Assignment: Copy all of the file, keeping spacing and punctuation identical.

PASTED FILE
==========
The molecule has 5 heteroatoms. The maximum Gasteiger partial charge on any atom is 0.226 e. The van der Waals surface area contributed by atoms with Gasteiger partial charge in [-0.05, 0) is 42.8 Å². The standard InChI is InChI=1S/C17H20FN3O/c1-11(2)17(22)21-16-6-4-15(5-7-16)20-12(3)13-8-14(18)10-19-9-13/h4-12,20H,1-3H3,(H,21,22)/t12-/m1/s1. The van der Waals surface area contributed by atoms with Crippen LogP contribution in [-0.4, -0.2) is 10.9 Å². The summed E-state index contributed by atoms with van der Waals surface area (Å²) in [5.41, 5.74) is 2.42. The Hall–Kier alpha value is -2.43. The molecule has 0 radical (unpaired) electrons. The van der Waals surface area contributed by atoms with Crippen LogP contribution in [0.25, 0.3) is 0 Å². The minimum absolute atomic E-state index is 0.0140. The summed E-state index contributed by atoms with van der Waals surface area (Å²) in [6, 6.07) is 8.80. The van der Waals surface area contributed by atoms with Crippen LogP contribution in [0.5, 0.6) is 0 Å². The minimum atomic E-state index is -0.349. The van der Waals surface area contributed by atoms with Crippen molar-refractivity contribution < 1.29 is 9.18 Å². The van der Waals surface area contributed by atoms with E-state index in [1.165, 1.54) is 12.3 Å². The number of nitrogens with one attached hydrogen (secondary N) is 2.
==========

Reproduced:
The molecule has 5 heteroatoms. The maximum Gasteiger partial charge on any atom is 0.226 e. The van der Waals surface area contributed by atoms with Gasteiger partial charge in [-0.05, 0) is 42.8 Å². The standard InChI is InChI=1S/C17H20FN3O/c1-11(2)17(22)21-16-6-4-15(5-7-16)20-12(3)13-8-14(18)10-19-9-13/h4-12,20H,1-3H3,(H,21,22)/t12-/m1/s1. The van der Waals surface area contributed by atoms with Crippen LogP contribution in [-0.4, -0.2) is 10.9 Å². The summed E-state index contributed by atoms with van der Waals surface area (Å²) in [5.41, 5.74) is 2.42. The Hall–Kier alpha value is -2.43. The molecule has 0 radical (unpaired) electrons. The van der Waals surface area contributed by atoms with Crippen LogP contribution in [0.25, 0.3) is 0 Å². The minimum absolute atomic E-state index is 0.0140. The summed E-state index contributed by atoms with van der Waals surface area (Å²) in [6, 6.07) is 8.80. The van der Waals surface area contributed by atoms with Crippen LogP contribution in [0.5, 0.6) is 0 Å². The minimum atomic E-state index is -0.349. The van der Waals surface area contributed by atoms with Crippen molar-refractivity contribution < 1.29 is 9.18 Å². The van der Waals surface area contributed by atoms with E-state index in [1.165, 1.54) is 12.3 Å². The number of nitrogens with one attached hydrogen (secondary N) is 2.